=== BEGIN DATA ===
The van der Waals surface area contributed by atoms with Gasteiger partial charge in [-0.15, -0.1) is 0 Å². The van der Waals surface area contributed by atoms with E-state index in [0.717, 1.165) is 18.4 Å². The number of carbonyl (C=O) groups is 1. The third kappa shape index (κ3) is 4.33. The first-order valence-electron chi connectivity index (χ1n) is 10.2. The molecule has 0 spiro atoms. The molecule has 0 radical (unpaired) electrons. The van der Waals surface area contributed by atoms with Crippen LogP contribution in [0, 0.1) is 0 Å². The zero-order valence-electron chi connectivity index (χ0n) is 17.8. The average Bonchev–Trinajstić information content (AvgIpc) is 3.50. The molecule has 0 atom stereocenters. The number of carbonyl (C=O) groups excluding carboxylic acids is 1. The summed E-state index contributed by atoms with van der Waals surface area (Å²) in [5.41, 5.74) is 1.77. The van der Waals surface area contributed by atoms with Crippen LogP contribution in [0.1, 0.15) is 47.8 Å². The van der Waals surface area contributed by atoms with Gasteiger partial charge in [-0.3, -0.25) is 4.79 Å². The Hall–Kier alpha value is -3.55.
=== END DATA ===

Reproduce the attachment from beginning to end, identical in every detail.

The van der Waals surface area contributed by atoms with Gasteiger partial charge in [-0.15, -0.1) is 0 Å². The van der Waals surface area contributed by atoms with E-state index in [0.717, 1.165) is 18.4 Å². The number of carbonyl (C=O) groups is 1. The third kappa shape index (κ3) is 4.33. The first-order valence-electron chi connectivity index (χ1n) is 10.2. The molecule has 0 spiro atoms. The molecule has 0 radical (unpaired) electrons. The van der Waals surface area contributed by atoms with Crippen LogP contribution in [0, 0.1) is 0 Å². The zero-order valence-electron chi connectivity index (χ0n) is 17.8. The average Bonchev–Trinajstić information content (AvgIpc) is 3.50. The molecule has 0 atom stereocenters. The number of carbonyl (C=O) groups excluding carboxylic acids is 1. The summed E-state index contributed by atoms with van der Waals surface area (Å²) in [5.41, 5.74) is 1.77. The van der Waals surface area contributed by atoms with Crippen LogP contribution in [0.1, 0.15) is 47.8 Å². The van der Waals surface area contributed by atoms with Gasteiger partial charge in [-0.3, -0.25) is 4.79 Å². The Hall–Kier alpha value is -3.55.